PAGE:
27 Supercritical Fluid very high solubility region Blue Path.Drive the thermodynamic properties of the solution along this path. This is identical to what occurs at or near the exit section of black smokers. Shock precipitation occurs while crossing the pseudo-critical temperature line. Red Path. Path the fluid follows in a normal well. Note that decreasing solubility is not well demarcated (occurs over a wider variation of properties). Hence, precipitation will occur over a longer length of pipeline. This was seen in Reykjanes well #9 although the starting point is below supercritical. Solubility variation within the superheated region, as one drops below the critical pressure, is very poorly understood.

28 Global Resource Potential

29 Japan Hawaii Mid-Atlantic Ridge Andes East Africa Rift Tectonic Plate Boundaries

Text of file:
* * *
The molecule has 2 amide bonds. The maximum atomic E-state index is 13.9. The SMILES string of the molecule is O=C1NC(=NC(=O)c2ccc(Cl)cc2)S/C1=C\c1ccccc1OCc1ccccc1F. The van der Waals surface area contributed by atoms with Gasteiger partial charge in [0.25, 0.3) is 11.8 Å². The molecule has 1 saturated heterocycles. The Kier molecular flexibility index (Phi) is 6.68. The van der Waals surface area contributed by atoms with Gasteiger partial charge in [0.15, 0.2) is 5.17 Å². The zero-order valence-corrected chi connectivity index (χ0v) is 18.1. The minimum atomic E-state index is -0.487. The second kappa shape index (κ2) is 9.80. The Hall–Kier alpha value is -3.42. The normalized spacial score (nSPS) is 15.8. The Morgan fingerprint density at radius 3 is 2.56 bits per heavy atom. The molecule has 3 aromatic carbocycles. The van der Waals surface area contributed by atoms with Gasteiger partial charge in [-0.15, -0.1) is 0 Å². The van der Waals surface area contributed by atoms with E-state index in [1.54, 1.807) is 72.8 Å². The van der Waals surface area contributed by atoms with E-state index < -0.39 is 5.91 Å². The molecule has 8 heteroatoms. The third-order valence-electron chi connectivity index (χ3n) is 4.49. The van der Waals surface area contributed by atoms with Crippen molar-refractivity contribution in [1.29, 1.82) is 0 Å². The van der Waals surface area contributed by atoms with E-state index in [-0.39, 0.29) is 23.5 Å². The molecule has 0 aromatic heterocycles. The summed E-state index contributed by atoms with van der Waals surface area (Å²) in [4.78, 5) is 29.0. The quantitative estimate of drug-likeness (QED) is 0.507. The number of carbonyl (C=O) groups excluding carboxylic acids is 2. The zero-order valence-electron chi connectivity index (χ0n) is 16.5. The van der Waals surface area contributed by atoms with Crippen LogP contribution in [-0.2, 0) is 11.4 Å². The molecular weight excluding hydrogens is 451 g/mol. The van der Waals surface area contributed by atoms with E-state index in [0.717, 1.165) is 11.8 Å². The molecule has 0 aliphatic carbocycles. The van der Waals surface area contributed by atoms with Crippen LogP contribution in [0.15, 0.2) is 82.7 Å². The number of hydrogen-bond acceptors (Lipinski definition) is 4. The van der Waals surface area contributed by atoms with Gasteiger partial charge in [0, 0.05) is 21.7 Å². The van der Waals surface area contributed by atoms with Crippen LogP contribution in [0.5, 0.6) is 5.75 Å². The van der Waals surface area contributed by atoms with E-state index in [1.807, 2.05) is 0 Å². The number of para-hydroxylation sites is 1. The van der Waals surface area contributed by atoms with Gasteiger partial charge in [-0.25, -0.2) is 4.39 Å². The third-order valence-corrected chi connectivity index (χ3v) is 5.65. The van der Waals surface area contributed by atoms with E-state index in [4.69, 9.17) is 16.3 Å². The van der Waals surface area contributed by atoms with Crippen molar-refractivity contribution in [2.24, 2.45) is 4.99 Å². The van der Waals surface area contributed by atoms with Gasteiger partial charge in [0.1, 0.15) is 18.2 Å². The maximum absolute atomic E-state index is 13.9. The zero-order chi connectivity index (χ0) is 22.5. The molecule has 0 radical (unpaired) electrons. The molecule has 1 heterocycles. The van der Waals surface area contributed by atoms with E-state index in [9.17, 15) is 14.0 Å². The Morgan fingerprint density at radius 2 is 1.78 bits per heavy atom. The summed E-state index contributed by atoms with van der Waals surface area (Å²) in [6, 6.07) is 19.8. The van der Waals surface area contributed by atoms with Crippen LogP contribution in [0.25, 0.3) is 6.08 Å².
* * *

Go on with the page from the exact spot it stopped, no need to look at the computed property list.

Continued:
31 East Africa Rift Erta Ale

32 A satellite view of the Sinai showing two arms of the Red Sea spreading ridge, exposed on land. MIDDLE EAST JORDANISRAEL EGYPT RED SEA


34 NEPTUNE –Canada, USA And Partners (Orion)


36 ACKNOWLEDGEMENTS The author wishes to acknowledge the permission of John Madden the former director of Neptune (and its affiliates) as well as all the people from the Icelandic consortium for the use of some of their graphics in this presentation.

37 Iceland or Alaska (Unalaska?) pilot plant will provide an unprecedented opportunity to access saline based hydrothermal resources from land and potentially extract valuable metals/minerals and enormous energy potential. Understand the geochemistry of supercritical aqueous chloride solutions (e.g. black smokers). We can expect similar fluids from the land based saline wells. Understand the behavior of thermal convection cells- heat and mass transfer (modeling etc.)using state of the art 3-D codes. Quantify the material flux and composition from black smokers and wells in Iceland and Alaska. On land, use efficient SCW processes to produce H 2 and Methanol or combine H 2 and CO 2 to methanol (high T catalytic) etc. Investigate other possible H 2 carriers such as Ammonia NH 3 CO 2 sources to produce methanol (high T catalytic reaction). Mining interests may predominate at first but lay the infrastructure for energy/hydrogen/ methanol? production. IDDP, NEPTUNE, ORION and ALASKA